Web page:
Skip to main content

Panforte & Siena - Part 1

Christmas is literally around the corner and in these past few days I have been busy baking sweets for family and friends. Panforte is one that is very popular in my family and a sweet that lends itself well to variations depending on what ingredients I have at home.  I like to start with a base recipe that has been fail proof over the years and have varied the dried/candied fruits, trialed different nuts and added or deleted the chocolate and spices.  There are many great recipes to follow depending on your tastes.

This year I made some Lisborn orange marmalade and decided that instead of using honey and sugar, I would substitute and use my marmalade.  I also like to add chocolate or cocoa with cinnamon and nutmeg.  If you like a jaffer taste, then this recipe is a must.

My visit to Siena inspired me to look further into the making of Panforte that is typical of this medieval town in Tuscany.

Sinatti is a well known name both in Italy and around the world.   Panforte Ricciarelli Artiginali produces many Sienese sweets and I ventured into one of their outlets to be totally overwhelmed with their selections of 'gems'. Those that top the list are cavallucci, ricciarelli and panforte.  The Sienese are proud of these local specialties and so they should be.  There is great appreciation of these sweets especially during Christmas time and one of my favourites is the Panforte.  

Entering the store, I was in awe by their varied selections of panforte and could not decide on which one to buy, so I bought a few. One in particular which I love is the combination of almonds, figs and chocolate.  Visit their website for the full range.  Hence the beginning of my fascination with trialing different ingredients.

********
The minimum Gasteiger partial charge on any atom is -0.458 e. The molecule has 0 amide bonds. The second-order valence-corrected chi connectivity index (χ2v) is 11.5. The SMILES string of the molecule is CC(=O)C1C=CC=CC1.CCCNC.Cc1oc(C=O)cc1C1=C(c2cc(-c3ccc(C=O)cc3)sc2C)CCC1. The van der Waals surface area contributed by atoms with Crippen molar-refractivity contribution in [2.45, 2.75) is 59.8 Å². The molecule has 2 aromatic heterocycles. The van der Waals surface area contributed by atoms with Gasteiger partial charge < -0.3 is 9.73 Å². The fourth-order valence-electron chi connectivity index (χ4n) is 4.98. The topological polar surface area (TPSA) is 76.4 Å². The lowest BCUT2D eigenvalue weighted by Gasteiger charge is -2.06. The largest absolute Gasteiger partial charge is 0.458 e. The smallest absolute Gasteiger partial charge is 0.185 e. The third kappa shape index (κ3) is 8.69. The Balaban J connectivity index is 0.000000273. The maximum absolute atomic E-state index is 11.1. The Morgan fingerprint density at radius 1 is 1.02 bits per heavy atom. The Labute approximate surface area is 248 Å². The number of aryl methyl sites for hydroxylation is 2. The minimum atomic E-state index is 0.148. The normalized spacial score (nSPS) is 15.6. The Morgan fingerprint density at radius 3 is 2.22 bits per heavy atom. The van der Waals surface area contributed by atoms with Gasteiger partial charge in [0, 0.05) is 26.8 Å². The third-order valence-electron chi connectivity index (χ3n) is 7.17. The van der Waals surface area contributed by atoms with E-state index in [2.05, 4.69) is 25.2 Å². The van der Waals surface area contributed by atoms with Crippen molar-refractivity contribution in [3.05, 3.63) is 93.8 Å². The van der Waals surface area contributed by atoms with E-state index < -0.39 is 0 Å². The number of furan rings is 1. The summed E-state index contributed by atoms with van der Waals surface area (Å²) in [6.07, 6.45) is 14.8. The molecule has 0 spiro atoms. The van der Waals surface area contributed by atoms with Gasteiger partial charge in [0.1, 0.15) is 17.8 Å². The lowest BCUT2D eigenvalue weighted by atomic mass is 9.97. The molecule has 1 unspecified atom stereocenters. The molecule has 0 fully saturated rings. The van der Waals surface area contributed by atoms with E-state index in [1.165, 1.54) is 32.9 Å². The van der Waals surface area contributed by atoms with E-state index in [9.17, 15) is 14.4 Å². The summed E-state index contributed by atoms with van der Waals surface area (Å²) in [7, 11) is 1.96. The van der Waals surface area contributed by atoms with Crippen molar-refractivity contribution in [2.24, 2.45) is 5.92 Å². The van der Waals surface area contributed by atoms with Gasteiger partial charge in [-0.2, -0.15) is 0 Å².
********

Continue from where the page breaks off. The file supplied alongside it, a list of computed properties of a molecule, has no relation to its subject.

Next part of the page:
Panforte di Carmen


90 g hazelnuts
45 g walnuts 
45 g almonds
90 g candied peel finely chopped*
45 g cocoa
75 g all purpose flour (plain)
1/2 teaspoon ground cinnamon
1/2 teaspoon ground nutmeg
1/2 cup sugar*
1/3 cup honey*

*(these ingredients were substituted with 1 cup of orange marmalade)

Combine all of the ingredients except the sugar and honey (or marmalade) in a bowl.

Put the sugar and honey in a saucepan and heat slowly, stirring until the sugar dissolves. Bring to boiling point and continue cooking until a little of the mixture dropped into cold water forms a soft ball, or thermometer reaches 115 C. 

If you are using the marmalade, you can skip this step as the mixture has already reached this point.  You can warm up the marmalade to soften it.  Add the syrup or marmalade to the other ingredients and stir to combine.

Transfer the mixture to a rectangular tray lined with baking paper. For this quantity, I used 2 trays measuring 25cm x 7cm.  Use a firm spatula or the back of a spoon to smooth and flatten the surface in the tray. 

Bake in a slow oven 150 C for 35 minutes.  Cool in the pan, then turn out and sprinkle liberally with confectioners' sugar. Using a sharp knife, cut 1 inch slices or squares for serving. 

Alternatively you can leave them as long slices and wrap them individually as they make lovely gifts.

This will be my last post for 2015, so I will leave you with some images I took of the Siena Cathedral - Saint Mary of the Assumption.  I wish you all peace, love, and contentment in all that you do.  Merry Christmas!